Writer: Duane Swierczynski
Artist: Michael Gaydos
Publisher: Dark Circle
Release Date: February 26, 2015
When words like “realism” or “realistic” get attached to superheroes, they almost never literally mean “similar to our lives” or “closer to reality than what the normally fantastical genre usually presents us with.” Instead, “realistic,” with regards to superheroes, is usually a swap-out word for “pessimistic,” and that’s cool: there’s nothing wrong with a little negativity here and there.
Watchmen obviously isn’t realistic — it’s just a bummer. Neither is The Punisher — he’s just an asshole. There aren’t many widely-recognized comic book franchises or characters that could plausibly go about their usual business on the version of Earth you and I inhabit, but Archie and his friends rank highly among the few.
Which brings us to The Black Hood, one of the original Batman knockoffs, first appearing amongst the MLJ/Archie Comics stable of trademarks in 1940, and recently rebooted under the banner of Archie’s Dark Circle imprint. With Issue #1 of the new Black Hood, writer Duane Swierczynski asks, “What would make a person in the real world become a superhero that fits the street-level, Batman/Daredevil paradigm?” And he answers, “confusion, misplaced anger, debilitating physical deformity and a substance abuse problem.”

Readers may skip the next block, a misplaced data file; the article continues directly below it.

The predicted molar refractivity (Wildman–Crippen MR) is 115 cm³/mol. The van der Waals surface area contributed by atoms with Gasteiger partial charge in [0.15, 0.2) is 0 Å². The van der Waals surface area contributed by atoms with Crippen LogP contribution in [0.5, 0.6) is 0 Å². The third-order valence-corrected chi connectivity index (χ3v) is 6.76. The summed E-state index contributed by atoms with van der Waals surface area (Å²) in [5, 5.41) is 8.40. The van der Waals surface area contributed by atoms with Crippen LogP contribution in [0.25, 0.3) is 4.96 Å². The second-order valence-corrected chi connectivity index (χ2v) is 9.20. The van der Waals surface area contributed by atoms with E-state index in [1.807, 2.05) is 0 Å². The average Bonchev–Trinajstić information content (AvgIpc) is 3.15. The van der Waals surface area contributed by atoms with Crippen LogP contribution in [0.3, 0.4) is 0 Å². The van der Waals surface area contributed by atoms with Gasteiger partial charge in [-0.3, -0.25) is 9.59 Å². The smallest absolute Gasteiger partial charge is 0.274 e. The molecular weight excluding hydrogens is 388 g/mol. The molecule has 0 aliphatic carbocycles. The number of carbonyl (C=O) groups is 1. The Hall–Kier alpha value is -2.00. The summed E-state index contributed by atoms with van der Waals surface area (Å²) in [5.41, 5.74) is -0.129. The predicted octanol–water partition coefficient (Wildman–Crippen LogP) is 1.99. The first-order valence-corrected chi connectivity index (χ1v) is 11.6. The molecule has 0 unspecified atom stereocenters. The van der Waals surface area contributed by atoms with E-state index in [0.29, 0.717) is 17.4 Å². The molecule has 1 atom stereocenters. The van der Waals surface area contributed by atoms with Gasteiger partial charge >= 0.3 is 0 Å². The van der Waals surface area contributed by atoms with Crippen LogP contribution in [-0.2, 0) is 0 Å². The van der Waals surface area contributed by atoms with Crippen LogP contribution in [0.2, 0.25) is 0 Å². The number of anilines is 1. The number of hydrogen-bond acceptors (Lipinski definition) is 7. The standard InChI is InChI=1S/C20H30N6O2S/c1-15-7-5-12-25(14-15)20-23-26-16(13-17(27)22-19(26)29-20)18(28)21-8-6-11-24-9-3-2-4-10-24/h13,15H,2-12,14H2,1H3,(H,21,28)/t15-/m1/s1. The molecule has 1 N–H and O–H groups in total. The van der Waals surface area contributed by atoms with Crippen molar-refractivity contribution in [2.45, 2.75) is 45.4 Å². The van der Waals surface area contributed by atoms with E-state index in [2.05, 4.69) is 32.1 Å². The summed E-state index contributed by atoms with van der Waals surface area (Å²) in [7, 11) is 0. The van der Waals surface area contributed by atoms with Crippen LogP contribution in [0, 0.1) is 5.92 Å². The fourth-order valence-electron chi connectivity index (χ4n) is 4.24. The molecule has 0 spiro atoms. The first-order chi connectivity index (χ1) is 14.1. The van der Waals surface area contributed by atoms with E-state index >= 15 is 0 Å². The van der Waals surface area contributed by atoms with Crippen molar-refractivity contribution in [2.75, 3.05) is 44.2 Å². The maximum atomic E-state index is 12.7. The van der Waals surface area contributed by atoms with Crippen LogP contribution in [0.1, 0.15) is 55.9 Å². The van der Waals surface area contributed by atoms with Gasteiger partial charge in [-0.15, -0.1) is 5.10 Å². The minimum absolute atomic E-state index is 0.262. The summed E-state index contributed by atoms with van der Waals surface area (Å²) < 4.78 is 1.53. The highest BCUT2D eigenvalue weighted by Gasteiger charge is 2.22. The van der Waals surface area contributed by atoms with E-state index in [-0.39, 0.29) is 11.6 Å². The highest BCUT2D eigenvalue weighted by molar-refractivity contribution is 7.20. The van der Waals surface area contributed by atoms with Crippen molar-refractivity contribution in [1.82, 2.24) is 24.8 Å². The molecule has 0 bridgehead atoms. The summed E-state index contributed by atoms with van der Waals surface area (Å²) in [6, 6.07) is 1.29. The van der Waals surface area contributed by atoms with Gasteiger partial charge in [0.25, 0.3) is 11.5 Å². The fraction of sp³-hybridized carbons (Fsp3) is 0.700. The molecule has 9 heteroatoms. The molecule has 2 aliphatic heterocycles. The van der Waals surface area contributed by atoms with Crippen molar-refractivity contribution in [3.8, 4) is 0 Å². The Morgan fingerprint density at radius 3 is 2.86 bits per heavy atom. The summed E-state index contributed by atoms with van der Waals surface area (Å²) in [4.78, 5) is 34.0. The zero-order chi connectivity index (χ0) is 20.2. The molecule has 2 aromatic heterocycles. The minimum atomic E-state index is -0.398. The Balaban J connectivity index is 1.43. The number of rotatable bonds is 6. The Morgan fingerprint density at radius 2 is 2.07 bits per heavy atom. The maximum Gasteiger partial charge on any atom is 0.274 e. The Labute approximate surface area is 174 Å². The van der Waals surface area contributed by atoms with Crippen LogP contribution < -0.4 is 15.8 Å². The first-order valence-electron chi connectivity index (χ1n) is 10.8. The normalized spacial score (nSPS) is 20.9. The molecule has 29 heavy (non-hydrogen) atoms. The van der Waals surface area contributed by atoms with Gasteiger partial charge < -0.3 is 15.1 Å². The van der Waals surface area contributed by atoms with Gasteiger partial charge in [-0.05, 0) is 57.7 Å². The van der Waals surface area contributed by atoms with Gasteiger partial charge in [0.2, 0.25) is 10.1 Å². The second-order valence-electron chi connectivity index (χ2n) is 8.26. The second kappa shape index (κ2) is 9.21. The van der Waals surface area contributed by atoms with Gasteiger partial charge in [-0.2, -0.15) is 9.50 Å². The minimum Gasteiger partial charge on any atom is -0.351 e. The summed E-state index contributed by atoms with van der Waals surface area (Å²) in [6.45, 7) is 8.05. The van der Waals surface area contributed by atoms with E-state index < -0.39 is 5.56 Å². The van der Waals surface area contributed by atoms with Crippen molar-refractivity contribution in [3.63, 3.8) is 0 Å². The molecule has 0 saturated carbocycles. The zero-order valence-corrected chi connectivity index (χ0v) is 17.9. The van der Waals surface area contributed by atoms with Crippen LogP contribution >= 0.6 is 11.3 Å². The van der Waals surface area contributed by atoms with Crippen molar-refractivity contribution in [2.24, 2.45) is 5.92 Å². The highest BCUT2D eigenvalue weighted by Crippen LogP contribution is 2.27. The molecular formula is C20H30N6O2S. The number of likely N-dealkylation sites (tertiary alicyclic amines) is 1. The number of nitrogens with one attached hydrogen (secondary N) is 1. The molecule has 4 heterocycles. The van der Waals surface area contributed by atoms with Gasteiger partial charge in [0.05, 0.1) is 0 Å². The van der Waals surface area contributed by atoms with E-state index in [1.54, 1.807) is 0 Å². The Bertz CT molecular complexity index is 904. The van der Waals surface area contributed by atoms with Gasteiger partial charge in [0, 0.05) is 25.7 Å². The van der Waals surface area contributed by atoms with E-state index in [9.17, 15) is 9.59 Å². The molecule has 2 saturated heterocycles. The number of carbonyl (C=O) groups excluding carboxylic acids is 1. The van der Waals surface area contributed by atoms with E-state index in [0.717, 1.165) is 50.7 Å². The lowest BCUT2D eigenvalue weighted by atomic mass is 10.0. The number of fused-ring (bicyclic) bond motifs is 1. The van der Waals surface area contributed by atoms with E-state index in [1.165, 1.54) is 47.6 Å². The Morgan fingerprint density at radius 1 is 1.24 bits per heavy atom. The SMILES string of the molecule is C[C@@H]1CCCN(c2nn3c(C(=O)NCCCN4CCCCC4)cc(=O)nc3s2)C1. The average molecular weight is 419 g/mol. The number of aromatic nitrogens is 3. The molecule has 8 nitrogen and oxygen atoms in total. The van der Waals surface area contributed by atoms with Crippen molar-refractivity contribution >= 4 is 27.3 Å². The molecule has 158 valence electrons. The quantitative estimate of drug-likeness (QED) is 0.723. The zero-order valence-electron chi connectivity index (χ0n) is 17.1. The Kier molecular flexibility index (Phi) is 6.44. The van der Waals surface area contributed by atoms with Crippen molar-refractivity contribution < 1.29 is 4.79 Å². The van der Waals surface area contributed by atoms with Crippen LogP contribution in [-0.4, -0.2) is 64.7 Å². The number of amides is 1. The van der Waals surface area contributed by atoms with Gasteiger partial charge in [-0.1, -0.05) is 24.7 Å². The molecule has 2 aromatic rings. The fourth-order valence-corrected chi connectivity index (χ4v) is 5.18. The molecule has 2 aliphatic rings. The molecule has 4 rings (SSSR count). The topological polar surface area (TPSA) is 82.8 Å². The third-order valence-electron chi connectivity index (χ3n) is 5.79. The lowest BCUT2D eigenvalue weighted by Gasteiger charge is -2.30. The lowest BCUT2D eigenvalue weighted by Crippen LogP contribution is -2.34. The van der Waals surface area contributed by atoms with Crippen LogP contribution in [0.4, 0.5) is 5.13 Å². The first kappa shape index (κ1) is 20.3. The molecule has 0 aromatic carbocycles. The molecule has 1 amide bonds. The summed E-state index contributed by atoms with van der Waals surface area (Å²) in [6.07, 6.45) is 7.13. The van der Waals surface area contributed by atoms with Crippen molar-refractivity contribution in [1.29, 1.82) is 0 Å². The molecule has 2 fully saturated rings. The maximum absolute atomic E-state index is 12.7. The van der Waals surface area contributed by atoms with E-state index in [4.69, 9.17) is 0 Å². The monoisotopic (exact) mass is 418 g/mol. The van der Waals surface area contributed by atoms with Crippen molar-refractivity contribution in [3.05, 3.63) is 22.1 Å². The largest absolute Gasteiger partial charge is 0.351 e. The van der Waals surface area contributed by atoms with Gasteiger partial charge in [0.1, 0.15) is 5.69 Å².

Despite its pessimism, this is a very unrealistic story to tell. We know this because an entire real-life community of selfmade, superpowerless superheroes patrol their respective cities in varying degrees of gaudy regalia battling — if not violent crime — disagreeable circumstances. According to the numerous news articles and documentaries on the subject, these “superheroes” are basically narcissistic, mostly harmless, well-intended goofballs. While it’s more than reasonable to question the underlying motivations of such individuals, the lesson they teach the rest of us is that truly realistic superheroes are much, much more optimistic than any character published under the byline “Frank Miller” or “Garth Ennis.” Maybe dumber, but definitely sunnier.
That said, Greg Hettinger’s “traumatized, guilt-ridden cop gone bonkers on percocets” narrative resonates as more grounded than Bruce Wayne’s “trust fund baby with murdered parents” origin, or Matt Murdock’s “oblivious, de-facto mob mortgagee who just-so-happens to already be a half ninja, half dolphin” backstory. As of issue one, The Black Hood is not realistic by any means, but it is a galaxy closer to life as we know it than its contemporaries snarling and brooding around in the oversaturated market of “gritty” superhero stories.
The team of artists successfully render details as specific as paint eroding on gym lockers, as well as momentary, but meaningful, facial ticks, all while nailing the cliche but crucial desolate urban wasteland. But the pictures all weirdly resemble the Marvel Knights books from 10 years ago, with Michael Gaydos recapturing the weathered aesthetic of Alias and David Mack’s multimedia textures on Daredevil. Or, maybe whoever’s paying them is screaming, “Make this look like something Brian Bendis wrote in 2004!” and should really stop screaming that.